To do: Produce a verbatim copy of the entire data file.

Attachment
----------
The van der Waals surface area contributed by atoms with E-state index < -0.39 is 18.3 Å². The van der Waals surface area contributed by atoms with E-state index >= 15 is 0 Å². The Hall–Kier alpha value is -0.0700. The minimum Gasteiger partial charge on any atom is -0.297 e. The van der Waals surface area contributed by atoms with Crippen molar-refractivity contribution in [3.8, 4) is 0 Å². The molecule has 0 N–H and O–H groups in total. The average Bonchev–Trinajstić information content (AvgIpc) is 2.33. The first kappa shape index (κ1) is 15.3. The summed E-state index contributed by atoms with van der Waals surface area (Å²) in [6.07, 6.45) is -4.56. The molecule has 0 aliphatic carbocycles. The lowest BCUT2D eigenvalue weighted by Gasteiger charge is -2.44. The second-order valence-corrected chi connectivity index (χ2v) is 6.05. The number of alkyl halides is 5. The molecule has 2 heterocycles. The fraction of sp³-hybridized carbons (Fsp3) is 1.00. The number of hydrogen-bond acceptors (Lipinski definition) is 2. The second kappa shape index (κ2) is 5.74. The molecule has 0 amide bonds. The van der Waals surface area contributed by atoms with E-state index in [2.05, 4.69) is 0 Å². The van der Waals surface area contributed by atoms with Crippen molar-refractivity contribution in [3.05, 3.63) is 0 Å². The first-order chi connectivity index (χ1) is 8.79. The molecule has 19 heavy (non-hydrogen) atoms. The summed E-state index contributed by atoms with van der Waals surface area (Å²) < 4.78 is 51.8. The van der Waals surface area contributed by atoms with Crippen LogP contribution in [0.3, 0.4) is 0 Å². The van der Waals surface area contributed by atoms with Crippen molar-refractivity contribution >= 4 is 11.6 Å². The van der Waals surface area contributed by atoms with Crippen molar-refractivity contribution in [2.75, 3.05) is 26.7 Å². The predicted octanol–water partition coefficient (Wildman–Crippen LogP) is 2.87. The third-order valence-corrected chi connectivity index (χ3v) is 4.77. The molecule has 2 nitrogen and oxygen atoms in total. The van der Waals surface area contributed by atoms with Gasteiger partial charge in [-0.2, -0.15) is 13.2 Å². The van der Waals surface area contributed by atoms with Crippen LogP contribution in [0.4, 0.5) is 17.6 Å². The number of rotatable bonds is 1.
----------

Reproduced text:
The van der Waals surface area contributed by atoms with E-state index < -0.39 is 18.3 Å². The van der Waals surface area contributed by atoms with E-state index >= 15 is 0 Å². The Hall–Kier alpha value is -0.0700. The minimum Gasteiger partial charge on any atom is -0.297 e. The van der Waals surface area contributed by atoms with Crippen molar-refractivity contribution in [3.8, 4) is 0 Å². The molecule has 0 N–H and O–H groups in total. The average Bonchev–Trinajstić information content (AvgIpc) is 2.33. The first kappa shape index (κ1) is 15.3. The summed E-state index contributed by atoms with van der Waals surface area (Å²) in [6.07, 6.45) is -4.56. The molecule has 0 aliphatic carbocycles. The lowest BCUT2D eigenvalue weighted by Gasteiger charge is -2.44. The second-order valence-corrected chi connectivity index (χ2v) is 6.05. The number of alkyl halides is 5. The molecule has 2 heterocycles. The fraction of sp³-hybridized carbons (Fsp3) is 1.00. The number of hydrogen-bond acceptors (Lipinski definition) is 2. The second kappa shape index (κ2) is 5.74. The molecule has 0 amide bonds. The van der Waals surface area contributed by atoms with E-state index in [2.05, 4.69) is 0 Å². The van der Waals surface area contributed by atoms with Crippen molar-refractivity contribution in [3.05, 3.63) is 0 Å². The first-order chi connectivity index (χ1) is 8.79. The molecule has 19 heavy (non-hydrogen) atoms. The summed E-state index contributed by atoms with van der Waals surface area (Å²) < 4.78 is 51.8. The van der Waals surface area contributed by atoms with Crippen LogP contribution in [0.3, 0.4) is 0 Å². The van der Waals surface area contributed by atoms with Crippen molar-refractivity contribution >= 4 is 11.6 Å². The van der Waals surface area contributed by atoms with Crippen molar-refractivity contribution in [2.75, 3.05) is 26.7 Å². The predicted octanol–water partition coefficient (Wildman–Crippen LogP) is 2.87. The third-order valence-corrected chi connectivity index (χ3v) is 4.77. The molecule has 2 nitrogen and oxygen atoms in total. The van der Waals surface area contributed by atoms with Gasteiger partial charge in [-0.2, -0.15) is 13.2 Å². The van der Waals surface area contributed by atoms with Crippen LogP contribution in [0.4, 0.5) is 17.6 Å². The number of rotatable bonds is 1.